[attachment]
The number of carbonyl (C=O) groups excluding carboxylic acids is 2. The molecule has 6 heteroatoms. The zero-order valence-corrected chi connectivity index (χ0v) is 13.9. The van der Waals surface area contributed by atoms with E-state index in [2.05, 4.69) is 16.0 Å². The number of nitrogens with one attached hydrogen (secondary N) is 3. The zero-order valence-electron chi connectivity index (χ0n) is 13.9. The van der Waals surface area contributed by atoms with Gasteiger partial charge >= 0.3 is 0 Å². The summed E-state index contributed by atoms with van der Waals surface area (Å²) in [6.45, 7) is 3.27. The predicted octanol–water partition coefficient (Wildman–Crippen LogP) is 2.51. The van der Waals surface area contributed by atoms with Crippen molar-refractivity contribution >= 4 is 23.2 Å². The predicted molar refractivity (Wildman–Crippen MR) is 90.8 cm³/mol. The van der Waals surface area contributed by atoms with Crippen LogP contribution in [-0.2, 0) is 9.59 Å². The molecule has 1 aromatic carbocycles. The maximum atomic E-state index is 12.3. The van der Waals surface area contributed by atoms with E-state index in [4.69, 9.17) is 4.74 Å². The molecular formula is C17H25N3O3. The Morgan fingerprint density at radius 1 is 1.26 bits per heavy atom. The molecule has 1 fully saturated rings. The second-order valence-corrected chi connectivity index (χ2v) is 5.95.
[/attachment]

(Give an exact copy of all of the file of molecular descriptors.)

The number of carbonyl (C=O) groups excluding carboxylic acids is 2. The molecule has 6 heteroatoms. The zero-order valence-corrected chi connectivity index (χ0v) is 13.9. The van der Waals surface area contributed by atoms with E-state index in [2.05, 4.69) is 16.0 Å². The number of nitrogens with one attached hydrogen (secondary N) is 3. The zero-order valence-electron chi connectivity index (χ0n) is 13.9. The van der Waals surface area contributed by atoms with Gasteiger partial charge >= 0.3 is 0 Å². The summed E-state index contributed by atoms with van der Waals surface area (Å²) in [6.45, 7) is 3.27. The predicted octanol–water partition coefficient (Wildman–Crippen LogP) is 2.51. The van der Waals surface area contributed by atoms with Crippen molar-refractivity contribution >= 4 is 23.2 Å². The predicted molar refractivity (Wildman–Crippen MR) is 90.8 cm³/mol. The van der Waals surface area contributed by atoms with Crippen LogP contribution in [-0.2, 0) is 9.59 Å². The molecule has 1 aromatic carbocycles. The maximum atomic E-state index is 12.3. The van der Waals surface area contributed by atoms with E-state index in [4.69, 9.17) is 4.74 Å². The molecular formula is C17H25N3O3. The Morgan fingerprint density at radius 1 is 1.26 bits per heavy atom. The molecule has 1 fully saturated rings. The second-order valence-corrected chi connectivity index (χ2v) is 5.95.